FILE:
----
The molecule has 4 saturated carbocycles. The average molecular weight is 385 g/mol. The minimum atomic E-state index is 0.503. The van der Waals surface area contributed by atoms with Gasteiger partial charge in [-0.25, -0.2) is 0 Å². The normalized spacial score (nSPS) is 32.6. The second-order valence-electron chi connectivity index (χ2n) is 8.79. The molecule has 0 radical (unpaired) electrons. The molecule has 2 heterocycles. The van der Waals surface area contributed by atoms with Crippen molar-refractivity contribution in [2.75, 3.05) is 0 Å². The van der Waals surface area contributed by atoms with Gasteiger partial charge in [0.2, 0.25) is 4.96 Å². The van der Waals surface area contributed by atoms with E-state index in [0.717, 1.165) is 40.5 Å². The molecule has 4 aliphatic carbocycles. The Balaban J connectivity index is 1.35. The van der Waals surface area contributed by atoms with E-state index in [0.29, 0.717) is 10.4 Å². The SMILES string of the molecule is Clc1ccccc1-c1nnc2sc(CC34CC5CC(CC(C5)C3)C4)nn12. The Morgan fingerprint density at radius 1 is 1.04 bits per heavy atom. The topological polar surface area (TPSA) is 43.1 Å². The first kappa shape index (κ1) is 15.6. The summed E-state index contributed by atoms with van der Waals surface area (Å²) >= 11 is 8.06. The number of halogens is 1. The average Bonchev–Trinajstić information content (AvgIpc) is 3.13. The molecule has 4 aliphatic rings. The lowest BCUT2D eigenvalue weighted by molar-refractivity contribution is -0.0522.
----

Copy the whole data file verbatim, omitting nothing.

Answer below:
The molecule has 4 saturated carbocycles. The average molecular weight is 385 g/mol. The minimum atomic E-state index is 0.503. The van der Waals surface area contributed by atoms with Gasteiger partial charge in [-0.25, -0.2) is 0 Å². The normalized spacial score (nSPS) is 32.6. The second-order valence-electron chi connectivity index (χ2n) is 8.79. The molecule has 0 radical (unpaired) electrons. The molecule has 2 heterocycles. The van der Waals surface area contributed by atoms with Crippen molar-refractivity contribution in [2.75, 3.05) is 0 Å². The van der Waals surface area contributed by atoms with Gasteiger partial charge in [0.2, 0.25) is 4.96 Å². The van der Waals surface area contributed by atoms with E-state index in [0.717, 1.165) is 40.5 Å². The molecule has 4 aliphatic carbocycles. The Balaban J connectivity index is 1.35. The van der Waals surface area contributed by atoms with E-state index in [0.29, 0.717) is 10.4 Å². The SMILES string of the molecule is Clc1ccccc1-c1nnc2sc(CC34CC5CC(CC(C5)C3)C4)nn12. The Morgan fingerprint density at radius 1 is 1.04 bits per heavy atom. The topological polar surface area (TPSA) is 43.1 Å². The first kappa shape index (κ1) is 15.6. The summed E-state index contributed by atoms with van der Waals surface area (Å²) >= 11 is 8.06. The number of halogens is 1. The average Bonchev–Trinajstić information content (AvgIpc) is 3.13. The molecule has 4 aliphatic rings. The lowest BCUT2D eigenvalue weighted by molar-refractivity contribution is -0.0522.